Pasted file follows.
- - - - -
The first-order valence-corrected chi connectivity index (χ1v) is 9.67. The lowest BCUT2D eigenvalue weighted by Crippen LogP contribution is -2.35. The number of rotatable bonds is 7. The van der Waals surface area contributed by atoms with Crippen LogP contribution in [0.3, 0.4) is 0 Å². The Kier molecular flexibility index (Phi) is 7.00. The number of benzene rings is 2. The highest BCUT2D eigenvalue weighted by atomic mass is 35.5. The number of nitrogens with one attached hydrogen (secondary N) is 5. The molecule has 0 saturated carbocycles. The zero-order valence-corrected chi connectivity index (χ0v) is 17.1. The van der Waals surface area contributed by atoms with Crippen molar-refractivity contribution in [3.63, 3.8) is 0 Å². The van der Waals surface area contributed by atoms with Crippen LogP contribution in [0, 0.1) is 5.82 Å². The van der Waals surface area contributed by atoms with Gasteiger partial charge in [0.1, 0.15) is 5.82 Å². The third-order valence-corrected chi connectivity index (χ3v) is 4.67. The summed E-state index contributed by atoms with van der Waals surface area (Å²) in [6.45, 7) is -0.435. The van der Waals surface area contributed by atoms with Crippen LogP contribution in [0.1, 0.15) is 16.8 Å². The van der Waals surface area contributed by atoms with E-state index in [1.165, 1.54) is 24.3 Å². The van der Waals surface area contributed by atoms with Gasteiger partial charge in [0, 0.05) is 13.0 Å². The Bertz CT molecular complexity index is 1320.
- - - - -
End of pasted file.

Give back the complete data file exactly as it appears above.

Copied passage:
The first-order valence-corrected chi connectivity index (χ1v) is 9.67. The lowest BCUT2D eigenvalue weighted by Crippen LogP contribution is -2.35. The number of rotatable bonds is 7. The van der Waals surface area contributed by atoms with Crippen LogP contribution in [0.3, 0.4) is 0 Å². The Kier molecular flexibility index (Phi) is 7.00. The number of benzene rings is 2. The highest BCUT2D eigenvalue weighted by atomic mass is 35.5. The number of nitrogens with one attached hydrogen (secondary N) is 5. The molecule has 0 saturated carbocycles. The zero-order valence-corrected chi connectivity index (χ0v) is 17.1. The van der Waals surface area contributed by atoms with Crippen molar-refractivity contribution in [3.63, 3.8) is 0 Å². The van der Waals surface area contributed by atoms with Crippen LogP contribution in [0, 0.1) is 5.82 Å². The van der Waals surface area contributed by atoms with Gasteiger partial charge in [0.1, 0.15) is 5.82 Å². The third-order valence-corrected chi connectivity index (χ3v) is 4.67. The summed E-state index contributed by atoms with van der Waals surface area (Å²) in [6.45, 7) is -0.435. The van der Waals surface area contributed by atoms with Crippen LogP contribution in [0.1, 0.15) is 16.8 Å². The van der Waals surface area contributed by atoms with E-state index in [1.165, 1.54) is 24.3 Å². The van der Waals surface area contributed by atoms with Gasteiger partial charge in [0, 0.05) is 13.0 Å². The Bertz CT molecular complexity index is 1320.